Network News

X My Profile
View More Activity

Deadline pressure yields a "mess" of a World Series column

By Andy Alexander

Fans who went to The Post's Web site Monday to read Tom Boswell’s coverage of Sunday’s World Series game were treated to the same incisive, colorful copy they’ve come to expect from one of the nation’s premier baseball columnists.

But those who read Boswell in Monday morning’s newspaper encountered a mess. By my count, the column contained at least 20 typos, grammatical errors or misspellings.

Readers complained.

“I’d like my 75 cents back, please,” wrote reader Mitch Zeller of Olney, who had purchased a copy of Monday’s Post at the Bethesda Metro station. “There is no excuse for such a shoddy product. It’s completely unprofessional; more errors than one would see in a high school or college newspaper.”

Added Rob Riordan of Alexandria: “Please, rescue Mr. Boswell from the pressure of the midnight deadline. Give him, and your readers, back your copy editors.”

Riordan put his finger on a primary cause: tighter deadlines. It’s the same problem I wrote about last week in explaining why up to 185,000 Post readers were no longer getting late game coverage of the World Series, the Redskins’ Monday night game or the Wizards’ exciting season opening victory in Dallas.

The need to cut costs forced The Post to close its College Park printing facility some months ago and consolidate operations at its other printing plant in Springfield. That, coupled with the need to deliver papers to subscribers who now begin their commutes earlier due to worsening traffic congestion, has resulted in deadlines being moved forward.

Sunday’s thrilling Game 4 in Philadelphia ended shortly before midnight, and Boswell filed his story at 12:07 a.m. Crafted literally as the game was unfolding in the exciting late innings, the story came in rough. And it was longer than the allotted space, leaving editors to try to edit and significantly trim it within about 20 minutes while they also edited and packaged other World Series stories and stats. Editors hit the button on Boswell’s column at 12:25 a.m., just shy of the 12:30 a.m. final copy deadline. They knew it had received only cursory editing, but the alternative was to hold it out of the paper. That would have angered readers who have come to rely on Boswell’s keen insights.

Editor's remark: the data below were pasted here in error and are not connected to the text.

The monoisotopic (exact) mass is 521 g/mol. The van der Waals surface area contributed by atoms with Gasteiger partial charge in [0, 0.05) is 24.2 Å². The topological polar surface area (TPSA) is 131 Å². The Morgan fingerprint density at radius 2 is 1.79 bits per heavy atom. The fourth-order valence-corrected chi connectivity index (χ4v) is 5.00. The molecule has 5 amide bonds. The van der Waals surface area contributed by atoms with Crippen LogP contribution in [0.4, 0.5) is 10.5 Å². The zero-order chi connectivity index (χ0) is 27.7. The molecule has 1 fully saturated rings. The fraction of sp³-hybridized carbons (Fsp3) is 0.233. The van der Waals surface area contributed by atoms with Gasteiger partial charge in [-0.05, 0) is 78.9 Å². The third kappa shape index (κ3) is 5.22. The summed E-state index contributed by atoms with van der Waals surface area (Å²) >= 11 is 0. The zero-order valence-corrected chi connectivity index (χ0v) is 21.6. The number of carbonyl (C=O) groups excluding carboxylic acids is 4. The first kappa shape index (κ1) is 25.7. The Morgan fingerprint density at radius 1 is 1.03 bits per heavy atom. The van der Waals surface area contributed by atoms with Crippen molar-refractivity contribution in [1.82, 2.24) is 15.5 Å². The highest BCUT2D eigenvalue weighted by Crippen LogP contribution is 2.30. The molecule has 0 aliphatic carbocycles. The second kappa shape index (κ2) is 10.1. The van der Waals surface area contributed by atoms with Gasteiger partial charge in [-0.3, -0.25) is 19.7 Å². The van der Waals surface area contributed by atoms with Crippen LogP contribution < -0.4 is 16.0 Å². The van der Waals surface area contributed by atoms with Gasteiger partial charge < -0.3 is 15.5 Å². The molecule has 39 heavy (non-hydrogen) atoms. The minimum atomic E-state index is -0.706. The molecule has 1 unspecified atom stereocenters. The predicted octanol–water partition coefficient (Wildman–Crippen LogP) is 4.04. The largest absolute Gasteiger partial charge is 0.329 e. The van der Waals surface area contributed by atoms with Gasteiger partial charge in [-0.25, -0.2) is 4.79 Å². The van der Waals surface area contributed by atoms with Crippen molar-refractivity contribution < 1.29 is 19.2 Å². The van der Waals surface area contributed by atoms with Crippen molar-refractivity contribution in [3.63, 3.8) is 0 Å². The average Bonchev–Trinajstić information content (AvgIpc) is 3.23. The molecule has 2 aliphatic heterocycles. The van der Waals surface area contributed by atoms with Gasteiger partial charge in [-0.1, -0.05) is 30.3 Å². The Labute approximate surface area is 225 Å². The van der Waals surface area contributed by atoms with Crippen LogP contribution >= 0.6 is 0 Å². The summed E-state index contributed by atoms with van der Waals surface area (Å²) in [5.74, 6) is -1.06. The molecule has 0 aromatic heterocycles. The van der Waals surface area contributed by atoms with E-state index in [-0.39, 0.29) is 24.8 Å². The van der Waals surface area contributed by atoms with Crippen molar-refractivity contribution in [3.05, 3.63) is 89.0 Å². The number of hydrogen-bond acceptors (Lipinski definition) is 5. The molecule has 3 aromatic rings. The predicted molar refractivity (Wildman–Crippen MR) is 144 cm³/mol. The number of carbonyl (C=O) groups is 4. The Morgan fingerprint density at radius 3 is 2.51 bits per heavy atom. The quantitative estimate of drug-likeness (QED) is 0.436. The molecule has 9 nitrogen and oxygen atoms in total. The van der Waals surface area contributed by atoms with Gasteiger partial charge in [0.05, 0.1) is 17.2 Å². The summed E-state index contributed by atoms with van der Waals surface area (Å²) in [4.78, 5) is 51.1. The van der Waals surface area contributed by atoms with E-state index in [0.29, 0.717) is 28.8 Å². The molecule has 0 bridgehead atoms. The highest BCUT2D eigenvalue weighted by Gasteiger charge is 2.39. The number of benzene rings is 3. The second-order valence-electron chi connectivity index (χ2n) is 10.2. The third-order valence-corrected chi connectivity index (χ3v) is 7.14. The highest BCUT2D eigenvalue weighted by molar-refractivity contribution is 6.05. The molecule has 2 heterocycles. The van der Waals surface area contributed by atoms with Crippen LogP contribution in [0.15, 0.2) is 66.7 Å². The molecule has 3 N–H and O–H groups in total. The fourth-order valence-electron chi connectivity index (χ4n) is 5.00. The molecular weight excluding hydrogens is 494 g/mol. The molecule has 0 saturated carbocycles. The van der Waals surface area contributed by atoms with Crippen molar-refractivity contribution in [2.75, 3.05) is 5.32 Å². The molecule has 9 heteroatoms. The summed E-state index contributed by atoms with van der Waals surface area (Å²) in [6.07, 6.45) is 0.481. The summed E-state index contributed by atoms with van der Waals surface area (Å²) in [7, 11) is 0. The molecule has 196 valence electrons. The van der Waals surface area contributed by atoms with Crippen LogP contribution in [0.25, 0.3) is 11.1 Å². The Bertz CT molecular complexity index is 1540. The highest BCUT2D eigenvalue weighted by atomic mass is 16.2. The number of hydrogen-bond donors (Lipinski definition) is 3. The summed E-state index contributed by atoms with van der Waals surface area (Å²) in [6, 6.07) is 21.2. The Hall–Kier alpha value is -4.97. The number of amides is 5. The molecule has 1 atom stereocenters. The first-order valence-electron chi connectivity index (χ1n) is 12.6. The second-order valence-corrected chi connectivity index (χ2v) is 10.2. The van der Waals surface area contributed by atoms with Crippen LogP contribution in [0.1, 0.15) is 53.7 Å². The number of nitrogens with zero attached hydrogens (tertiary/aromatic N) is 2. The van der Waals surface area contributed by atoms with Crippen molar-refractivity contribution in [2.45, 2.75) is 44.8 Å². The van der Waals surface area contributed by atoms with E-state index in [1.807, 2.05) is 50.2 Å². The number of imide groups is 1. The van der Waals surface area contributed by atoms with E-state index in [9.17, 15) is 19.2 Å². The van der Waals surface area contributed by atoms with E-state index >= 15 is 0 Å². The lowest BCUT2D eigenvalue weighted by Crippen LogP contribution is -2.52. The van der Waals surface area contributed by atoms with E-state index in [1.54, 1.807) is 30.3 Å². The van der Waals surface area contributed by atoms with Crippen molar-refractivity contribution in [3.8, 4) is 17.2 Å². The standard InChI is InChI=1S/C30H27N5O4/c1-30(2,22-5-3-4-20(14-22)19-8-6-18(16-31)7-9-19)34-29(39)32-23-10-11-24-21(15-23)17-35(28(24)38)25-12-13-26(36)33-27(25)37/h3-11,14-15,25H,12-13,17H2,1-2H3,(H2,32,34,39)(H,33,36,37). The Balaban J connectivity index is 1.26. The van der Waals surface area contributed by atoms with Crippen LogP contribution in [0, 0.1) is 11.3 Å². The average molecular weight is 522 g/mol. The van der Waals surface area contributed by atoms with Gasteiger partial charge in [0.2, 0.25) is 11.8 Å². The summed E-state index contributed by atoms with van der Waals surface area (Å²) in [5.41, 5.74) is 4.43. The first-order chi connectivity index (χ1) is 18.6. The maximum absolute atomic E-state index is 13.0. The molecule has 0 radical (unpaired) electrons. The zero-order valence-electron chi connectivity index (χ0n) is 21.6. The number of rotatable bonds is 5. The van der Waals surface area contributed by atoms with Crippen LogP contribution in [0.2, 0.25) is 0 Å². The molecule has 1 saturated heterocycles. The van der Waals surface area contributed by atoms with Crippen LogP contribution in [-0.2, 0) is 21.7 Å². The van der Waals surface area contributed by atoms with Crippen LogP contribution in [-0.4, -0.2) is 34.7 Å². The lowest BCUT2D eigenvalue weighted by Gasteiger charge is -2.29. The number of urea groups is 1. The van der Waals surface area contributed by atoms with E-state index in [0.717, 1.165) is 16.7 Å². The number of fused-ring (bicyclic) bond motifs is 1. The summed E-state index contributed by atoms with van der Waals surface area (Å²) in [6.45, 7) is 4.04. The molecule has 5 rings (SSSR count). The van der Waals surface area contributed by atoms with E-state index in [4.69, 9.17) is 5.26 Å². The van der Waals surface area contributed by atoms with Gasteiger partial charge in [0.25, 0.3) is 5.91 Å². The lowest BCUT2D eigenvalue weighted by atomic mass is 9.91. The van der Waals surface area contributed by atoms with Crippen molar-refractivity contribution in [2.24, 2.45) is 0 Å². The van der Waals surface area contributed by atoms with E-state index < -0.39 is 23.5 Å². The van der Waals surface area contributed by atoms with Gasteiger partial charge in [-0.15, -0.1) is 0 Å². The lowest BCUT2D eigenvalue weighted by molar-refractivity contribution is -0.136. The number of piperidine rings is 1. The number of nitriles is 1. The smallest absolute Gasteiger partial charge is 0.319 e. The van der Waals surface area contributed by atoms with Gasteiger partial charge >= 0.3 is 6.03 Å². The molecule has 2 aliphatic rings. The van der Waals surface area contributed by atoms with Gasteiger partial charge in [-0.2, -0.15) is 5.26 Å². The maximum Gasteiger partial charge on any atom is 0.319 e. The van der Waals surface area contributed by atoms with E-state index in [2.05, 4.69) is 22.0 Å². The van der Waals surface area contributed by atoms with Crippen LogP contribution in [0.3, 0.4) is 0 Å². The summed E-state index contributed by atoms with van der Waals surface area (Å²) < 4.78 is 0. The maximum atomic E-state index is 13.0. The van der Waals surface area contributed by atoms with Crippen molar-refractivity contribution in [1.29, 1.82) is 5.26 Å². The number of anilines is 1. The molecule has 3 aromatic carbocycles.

The result was passages like these:

- Extra rest for a pitcher “may be on crucial value” instead of “may be of crucial value.”

- “...the Yankees had reverse the tide” instead of “reversed the tide.”

- “...tactics that may bare on the rest of the sears” instead of “bear on the rest of the series.”

A year ago, Boswell would have experienced the same acute pressure. But instead of trying to make the final edition, he would have been trying to make The Post’s second edition, the so-called “Suburban” that goes to communities beyond the District and its inner suburbs. If his copy couldn’t be edited by that 12:30 a.m. deadline, it would have simply been held out of that edition. Boswell and his editors would have had an extra 45 minutes to polish his story for the final edition, which has the largest press run.

But now, 12:30 a.m. is the final deadline for the last edition. If a story doesn’t make that deadline, it doesn’t get in any papers.

Sports Editor Matt Vita praised his copy desk for “making sure as few mistakes as possible get into the papers under the incredible deadline pressure that they’re facing for every World Series game.”

But he acknowledged that “more mistakes and typos got through on (the Boswell) column than we would have liked.” He added: “Everyone knows that deadlines are not an excuse and we have to do better.”

Once past Monday's final deadline for the newspaper, Boswell and his editors turned to producing a clean, more concise version that ran online. If you're a baseball fan and couldn't wade through the sloppy column in print, the Web version is worth a read.

By Andy Alexander  | November 3, 2009; 2:33 PM ET
Save & Share:  Send E-mail   Facebook   Twitter   Digg   Yahoo Buzz   StumbleUpon   Technorati   Google Buzz   Previous: Many Post readers no longer get late game coverage
Next: Readers change the weather


You don't really address the copy-editing issue. As a former newspaper copy editor, I know that an editor can fix and trim a story in 20 minutes--if that's the only job he or she has to do. Does the sports section have fewer copy editors than it did a year ago? Did sports bring in enough copy editors on overtime? Seems that if it's worth getting Boswell's column in the paper it's worth getting the column in right.

Posted by: usemark1 | November 3, 2009 6:02 PM | Report abuse

On any given day it takes me about an hour to read the Post. If I am not in a rush it takes longer. Most of the time I can pick out at least twenty spelling or grammatical errors in the paper. I used to email the ombudsman but what is the use? Its just getting worse.

Posted by: MKadyman | November 3, 2009 9:04 PM | Report abuse

I too am a former newspaper copy editor. Clearly the de-emphasis on the copy desk around the country is taking its toll. The bean counters insist that the copy desk is extraneous, and they already have editors to do that job, but copy editors are trained to work quickly and accurately, but my guess is the deadlines were absurdly tight and the desk itself was understaffed.